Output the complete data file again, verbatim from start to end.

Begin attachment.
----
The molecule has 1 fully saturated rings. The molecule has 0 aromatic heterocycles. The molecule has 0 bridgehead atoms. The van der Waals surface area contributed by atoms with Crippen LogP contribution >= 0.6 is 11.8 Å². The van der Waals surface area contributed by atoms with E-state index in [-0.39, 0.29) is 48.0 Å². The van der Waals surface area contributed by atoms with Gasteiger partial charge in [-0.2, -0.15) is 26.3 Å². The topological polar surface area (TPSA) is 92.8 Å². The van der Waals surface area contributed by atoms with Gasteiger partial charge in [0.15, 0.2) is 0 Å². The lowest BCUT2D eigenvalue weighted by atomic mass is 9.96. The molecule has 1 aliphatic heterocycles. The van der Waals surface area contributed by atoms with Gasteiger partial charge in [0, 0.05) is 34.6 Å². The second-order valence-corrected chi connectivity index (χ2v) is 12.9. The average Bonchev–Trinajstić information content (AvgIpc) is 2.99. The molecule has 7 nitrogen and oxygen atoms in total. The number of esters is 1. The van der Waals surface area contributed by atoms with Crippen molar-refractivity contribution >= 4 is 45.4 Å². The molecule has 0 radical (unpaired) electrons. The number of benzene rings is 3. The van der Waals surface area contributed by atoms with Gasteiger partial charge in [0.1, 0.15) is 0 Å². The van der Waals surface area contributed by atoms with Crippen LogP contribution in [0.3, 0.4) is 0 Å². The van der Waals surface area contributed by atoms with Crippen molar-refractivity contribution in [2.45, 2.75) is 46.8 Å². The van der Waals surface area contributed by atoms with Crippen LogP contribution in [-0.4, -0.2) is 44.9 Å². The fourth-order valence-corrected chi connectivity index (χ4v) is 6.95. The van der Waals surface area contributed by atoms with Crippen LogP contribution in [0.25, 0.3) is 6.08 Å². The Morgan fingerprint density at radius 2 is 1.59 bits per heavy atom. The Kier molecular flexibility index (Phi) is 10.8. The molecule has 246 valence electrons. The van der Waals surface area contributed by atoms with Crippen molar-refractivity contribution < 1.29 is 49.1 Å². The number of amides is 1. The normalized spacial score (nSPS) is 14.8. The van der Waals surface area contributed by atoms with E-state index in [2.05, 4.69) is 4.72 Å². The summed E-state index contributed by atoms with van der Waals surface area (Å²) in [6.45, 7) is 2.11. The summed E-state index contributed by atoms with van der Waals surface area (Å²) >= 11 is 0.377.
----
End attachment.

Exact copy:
The molecule has 1 fully saturated rings. The molecule has 0 aromatic heterocycles. The molecule has 0 bridgehead atoms. The van der Waals surface area contributed by atoms with Crippen LogP contribution >= 0.6 is 11.8 Å². The van der Waals surface area contributed by atoms with E-state index in [-0.39, 0.29) is 48.0 Å². The van der Waals surface area contributed by atoms with Gasteiger partial charge in [-0.2, -0.15) is 26.3 Å². The topological polar surface area (TPSA) is 92.8 Å². The van der Waals surface area contributed by atoms with Gasteiger partial charge in [0.15, 0.2) is 0 Å². The lowest BCUT2D eigenvalue weighted by atomic mass is 9.96. The molecule has 1 aliphatic heterocycles. The van der Waals surface area contributed by atoms with Gasteiger partial charge in [0, 0.05) is 34.6 Å². The second-order valence-corrected chi connectivity index (χ2v) is 12.9. The average Bonchev–Trinajstić information content (AvgIpc) is 2.99. The molecule has 7 nitrogen and oxygen atoms in total. The number of esters is 1. The van der Waals surface area contributed by atoms with Crippen molar-refractivity contribution >= 4 is 45.4 Å². The molecule has 0 radical (unpaired) electrons. The number of benzene rings is 3. The van der Waals surface area contributed by atoms with Gasteiger partial charge in [0.1, 0.15) is 0 Å². The van der Waals surface area contributed by atoms with Crippen LogP contribution in [0.3, 0.4) is 0 Å². The van der Waals surface area contributed by atoms with Crippen molar-refractivity contribution in [2.45, 2.75) is 46.8 Å². The van der Waals surface area contributed by atoms with Crippen LogP contribution in [-0.4, -0.2) is 44.9 Å². The fourth-order valence-corrected chi connectivity index (χ4v) is 6.95. The van der Waals surface area contributed by atoms with Crippen LogP contribution in [0.25, 0.3) is 6.08 Å². The Morgan fingerprint density at radius 2 is 1.59 bits per heavy atom. The Kier molecular flexibility index (Phi) is 10.8. The molecule has 246 valence electrons. The van der Waals surface area contributed by atoms with Crippen molar-refractivity contribution < 1.29 is 49.1 Å². The number of amides is 1. The normalized spacial score (nSPS) is 14.8. The van der Waals surface area contributed by atoms with E-state index in [2.05, 4.69) is 4.72 Å². The summed E-state index contributed by atoms with van der Waals surface area (Å²) in [6.45, 7) is 2.11. The summed E-state index contributed by atoms with van der Waals surface area (Å²) >= 11 is 0.377.